Pretty in Pink and Boys in Blue: Why are Toys Gendered?

You only need to walk into a toy shop to see how we’re pigeon-holing our children into a certain set of interests. Over the past couple of decades, the gender-divide in the toy industry has expanded into a great yawning chasm spilling over with “boys toys”, such as Lego and dinosaurs, and, for the girls, sparkly tiaras, make-up kits and hot pink scooters (which don’t go as fast as the blue ones).

However, parents – and children – have recently put their foot down in the name of family wellness; demanding a change in the way toys are marketed. Apparently, the retailers are even paying attention. Just last week, shoppers expressed their anger at the high-street pharmacy chain Boots for putting Science Museum-brand toys in a section branded for boys, and the store admitted it was wrong to do so and announced that it would be removing signs designating toys between genders.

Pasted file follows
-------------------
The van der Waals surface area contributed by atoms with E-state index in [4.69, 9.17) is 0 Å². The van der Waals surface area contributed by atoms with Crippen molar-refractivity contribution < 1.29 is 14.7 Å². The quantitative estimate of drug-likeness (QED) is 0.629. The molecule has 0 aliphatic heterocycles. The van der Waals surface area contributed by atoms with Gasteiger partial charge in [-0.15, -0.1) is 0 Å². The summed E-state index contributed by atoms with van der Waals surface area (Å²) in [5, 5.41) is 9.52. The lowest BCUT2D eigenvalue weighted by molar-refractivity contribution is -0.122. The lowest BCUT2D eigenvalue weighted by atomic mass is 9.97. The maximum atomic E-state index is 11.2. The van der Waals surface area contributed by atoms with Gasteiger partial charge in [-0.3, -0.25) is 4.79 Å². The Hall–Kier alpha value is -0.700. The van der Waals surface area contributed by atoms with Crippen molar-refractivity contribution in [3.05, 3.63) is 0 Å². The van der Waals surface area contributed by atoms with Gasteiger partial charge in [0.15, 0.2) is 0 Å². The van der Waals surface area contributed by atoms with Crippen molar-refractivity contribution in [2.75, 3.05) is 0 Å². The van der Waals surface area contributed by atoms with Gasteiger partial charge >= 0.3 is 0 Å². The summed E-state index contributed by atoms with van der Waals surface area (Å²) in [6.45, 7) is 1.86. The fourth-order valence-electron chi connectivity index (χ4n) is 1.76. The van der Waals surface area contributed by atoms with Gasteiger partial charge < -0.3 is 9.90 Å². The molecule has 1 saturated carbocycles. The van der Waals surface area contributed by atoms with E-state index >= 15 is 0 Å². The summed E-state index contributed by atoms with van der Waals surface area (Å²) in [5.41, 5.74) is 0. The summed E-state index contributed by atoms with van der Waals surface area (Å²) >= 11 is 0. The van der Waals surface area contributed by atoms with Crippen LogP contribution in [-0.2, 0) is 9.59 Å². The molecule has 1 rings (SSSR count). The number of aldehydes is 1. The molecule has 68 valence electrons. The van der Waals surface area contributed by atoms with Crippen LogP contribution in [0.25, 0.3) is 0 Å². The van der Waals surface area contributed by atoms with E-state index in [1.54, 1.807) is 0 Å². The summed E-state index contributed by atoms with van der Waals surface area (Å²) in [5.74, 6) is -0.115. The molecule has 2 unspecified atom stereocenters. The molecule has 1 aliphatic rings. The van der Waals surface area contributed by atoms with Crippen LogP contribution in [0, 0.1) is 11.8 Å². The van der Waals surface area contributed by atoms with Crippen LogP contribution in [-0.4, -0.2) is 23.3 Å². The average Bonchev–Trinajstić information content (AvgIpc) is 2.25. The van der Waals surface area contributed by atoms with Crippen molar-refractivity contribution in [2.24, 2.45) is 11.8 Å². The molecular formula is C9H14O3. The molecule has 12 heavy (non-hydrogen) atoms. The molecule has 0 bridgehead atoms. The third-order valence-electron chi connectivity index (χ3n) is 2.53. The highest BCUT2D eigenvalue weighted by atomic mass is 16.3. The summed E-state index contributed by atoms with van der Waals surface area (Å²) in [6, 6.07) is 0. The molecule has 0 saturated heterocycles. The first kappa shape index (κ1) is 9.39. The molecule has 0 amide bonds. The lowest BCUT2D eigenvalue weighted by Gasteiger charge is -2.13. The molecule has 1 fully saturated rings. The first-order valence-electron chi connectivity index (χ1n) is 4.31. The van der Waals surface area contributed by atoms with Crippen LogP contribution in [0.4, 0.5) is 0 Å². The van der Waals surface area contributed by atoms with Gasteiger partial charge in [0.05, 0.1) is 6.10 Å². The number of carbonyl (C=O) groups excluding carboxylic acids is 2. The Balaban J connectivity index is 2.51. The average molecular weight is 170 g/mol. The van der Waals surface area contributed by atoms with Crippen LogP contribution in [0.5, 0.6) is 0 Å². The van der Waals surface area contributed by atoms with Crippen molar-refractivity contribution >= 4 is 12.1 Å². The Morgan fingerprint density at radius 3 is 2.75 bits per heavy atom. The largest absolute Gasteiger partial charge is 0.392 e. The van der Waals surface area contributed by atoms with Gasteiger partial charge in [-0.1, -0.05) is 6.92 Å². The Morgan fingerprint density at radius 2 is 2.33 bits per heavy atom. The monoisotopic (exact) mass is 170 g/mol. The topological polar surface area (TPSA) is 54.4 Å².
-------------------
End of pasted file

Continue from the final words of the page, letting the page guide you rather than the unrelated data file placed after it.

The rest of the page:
This change, and others, comes at a time that a compelling campaign called Let Toys Be Toys (LTBT) is gaining momentum. The aim of the LTBT campaign is to persuade retailers to organise toys by theme and stop promoting some toys as only suitable for girls and others only for boys, as this could have implications for a child’s emotional wellness, self-image and overall wellbeing. Deborah Saward Arav, a mother who has signed the LTBT petition, commented, ‘My girls love Lego, trains, swords and pirates. Now they hesitate to play with ‘boys” toys as they feel they’re doing wrong. I hate having their options limited by retailers and the media.’

According to Lise Eliot, neuro- scientist and author of Pink Brain, Blue Brain: How Small Differences Grow Into Troublesome Gaps – And What We Can About It, ‘Ideas of gender are limiting to children. Children are very black and white in their attitudes. They perceive gender as opposites because we often present it very simplistically as such. This is not the case, though: we are not opposites. Psychologically and neurologically there are far more similarities than differences, particularly in children. By imposing these categories on children through the options we present them with, we limit their interests what they might become.’

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